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New Pictures
Prompt: Night


It was still as cold as ever, but for a change, there was no wind this evening. Taking advantage of that opportunity, Julia and Alonzo slipped behind her tent instead of going straight in once they'd left the fire. The moons hadn't yet risen, and the tent blocked the camp's light, so it was dark enough to see the stars in G889's night sky.

Alonzo's arms were wrapped around her waist and his head rested on her shoulder. Leaning back against him, she followed his gaze skyward, looking at the bright points of light and mentally drawing lines between them to create constellations. In terms of stellar distances, they weren't that far from Earth. But it was just enough that the stars were in slightly different places.

Plus, of course, there was one bright start that looked very different from here.

Behind her, Alonzo sighed. "I guess we'll have start thinking up new constellations."

So their thoughts had been as closely aligned as their bodies. "I imagine so."

"Let's give them better names this time."

She chuckled. "I'm sure the people who named Earth's constellations thought the names were good at the time. They just got old."

He blew a wisp of her hair away from his face. "So let's pick names that won't be old in a thousand years."

"Julia? Alonzo?"

They stepped apart to see Uly standing on the side of the tent with them.

"What's the matter?" she asked.

"What are you looking at?" Curiosity was plain in his tone.

"The stars," she answered, hoping it would satisfy that curiosity enough that he'd go away. It wasn't that she didn't want to see him, but sometimes privacy was nice.

"Oh." His eyes flicked up. "Is there anything interesting?"

She closed her eyes briefly, pushing the annoyance to the back of her mind. To her surprise, when she opened them she saw Alonzo crouched down next to Uly, pointing up. "Thousands of years ago on Earth, people looked at the sky and drew lines between them to make pictures."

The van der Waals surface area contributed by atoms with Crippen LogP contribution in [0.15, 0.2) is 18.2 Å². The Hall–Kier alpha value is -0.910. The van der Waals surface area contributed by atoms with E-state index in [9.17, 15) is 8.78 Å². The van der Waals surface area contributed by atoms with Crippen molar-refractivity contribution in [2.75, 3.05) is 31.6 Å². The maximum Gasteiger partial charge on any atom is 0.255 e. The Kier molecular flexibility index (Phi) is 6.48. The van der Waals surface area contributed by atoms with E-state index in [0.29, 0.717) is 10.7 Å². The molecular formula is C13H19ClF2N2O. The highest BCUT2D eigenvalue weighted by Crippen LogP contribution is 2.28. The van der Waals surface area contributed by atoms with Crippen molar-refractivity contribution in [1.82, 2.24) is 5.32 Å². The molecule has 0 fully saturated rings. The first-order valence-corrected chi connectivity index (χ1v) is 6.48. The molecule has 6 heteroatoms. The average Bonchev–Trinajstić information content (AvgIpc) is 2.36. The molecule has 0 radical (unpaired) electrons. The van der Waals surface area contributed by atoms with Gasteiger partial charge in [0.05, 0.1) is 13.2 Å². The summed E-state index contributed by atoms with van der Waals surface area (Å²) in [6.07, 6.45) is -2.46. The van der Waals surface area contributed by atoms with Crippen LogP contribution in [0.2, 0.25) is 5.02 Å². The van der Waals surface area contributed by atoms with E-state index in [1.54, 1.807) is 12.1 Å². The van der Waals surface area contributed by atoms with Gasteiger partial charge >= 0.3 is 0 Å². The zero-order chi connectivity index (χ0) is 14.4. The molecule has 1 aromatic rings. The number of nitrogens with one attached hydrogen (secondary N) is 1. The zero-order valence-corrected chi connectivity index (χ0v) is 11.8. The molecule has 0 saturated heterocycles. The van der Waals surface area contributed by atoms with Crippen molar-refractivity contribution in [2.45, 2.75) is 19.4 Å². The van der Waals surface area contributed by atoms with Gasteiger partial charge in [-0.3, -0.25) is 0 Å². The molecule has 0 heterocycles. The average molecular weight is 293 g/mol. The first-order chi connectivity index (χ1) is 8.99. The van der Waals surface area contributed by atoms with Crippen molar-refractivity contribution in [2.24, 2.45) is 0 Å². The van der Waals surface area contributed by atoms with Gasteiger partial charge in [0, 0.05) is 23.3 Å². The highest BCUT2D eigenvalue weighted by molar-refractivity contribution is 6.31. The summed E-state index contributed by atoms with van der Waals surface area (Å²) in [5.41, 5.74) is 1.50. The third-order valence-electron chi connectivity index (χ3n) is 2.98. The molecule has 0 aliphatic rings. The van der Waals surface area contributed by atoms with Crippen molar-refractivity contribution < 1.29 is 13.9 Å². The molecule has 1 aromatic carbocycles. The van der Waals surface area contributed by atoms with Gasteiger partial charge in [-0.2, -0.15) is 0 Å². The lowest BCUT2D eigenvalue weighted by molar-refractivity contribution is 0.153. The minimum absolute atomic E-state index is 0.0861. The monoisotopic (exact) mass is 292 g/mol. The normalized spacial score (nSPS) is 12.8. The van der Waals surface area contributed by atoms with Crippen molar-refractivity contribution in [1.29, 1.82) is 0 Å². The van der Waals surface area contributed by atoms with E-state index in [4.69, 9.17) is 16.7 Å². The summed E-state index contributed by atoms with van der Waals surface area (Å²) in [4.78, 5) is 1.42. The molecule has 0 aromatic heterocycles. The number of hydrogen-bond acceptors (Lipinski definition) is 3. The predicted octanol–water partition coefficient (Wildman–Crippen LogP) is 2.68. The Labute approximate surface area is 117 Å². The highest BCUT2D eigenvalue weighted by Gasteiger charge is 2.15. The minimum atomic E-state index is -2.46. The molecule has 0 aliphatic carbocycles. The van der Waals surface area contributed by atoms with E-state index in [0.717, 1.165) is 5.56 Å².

"Constellations," said Uly. "Like Orion and the Big Bear. But none of them look right here."

"It's a new world," said Alonzo. "We need new pictures."

Deciding that she was better of joining them instead of dwelling on losing their romantic moment, Julia knelt down on Uly's other side. "We were just drawing some of them."

"But that doesn't explain why the stars are all messed up."

"All messed up?" asked Alonzo.

"Yeah. Look at them. They're flickering. They didn't do that when we saw them from the stations."

"Oh," he answered. "It's just the atmosphere. You're seeing reflections from the air moving around up above us. The stars are the same."

"Is that why the colors are different, too? The atmosphere?"

"That's right. It's something you have to adjust for, when you're plotting a course from a planet. We use charts instead of our eyes, because the stars are actually a little different than they look. You see that one?"

"Which one?" asked Uly.

Alonzo gently guided his head until it was pointed at that unique bright star, the one that was so different here. "That one."

Uly nodded. "It's way different. Why is that?"

"That's the Earth's sun."

"Cool," he breathed. Then he cocked his head to one side. "What's its name?"

"Name?"

"Well, we can't just call it 'the sun' anymore, can we?"

Alonzo started to explain, and Julia sat back on her heels, watching in amazement. She'd never seen this side of him before. Of course, she'd never asked him questions with the childlike wonder that Uly had, and of all the topics that the pilot might be patient enough to explain to a child, this was among the most likely.

Still, it was delightful, and she found herself smiling.

Over the winter, she'd been noticing a quiet, gradual settling of his demeanor. She'd always thought he simply tolerated Uly and True — he certainly had given that impression at first — but now, she realized, things were different. All of them had been changed by the events of the past several months.

It's a new world, Alonzo had said. We need new pictures.

They definitely did, she decided. And not only just in the night sky.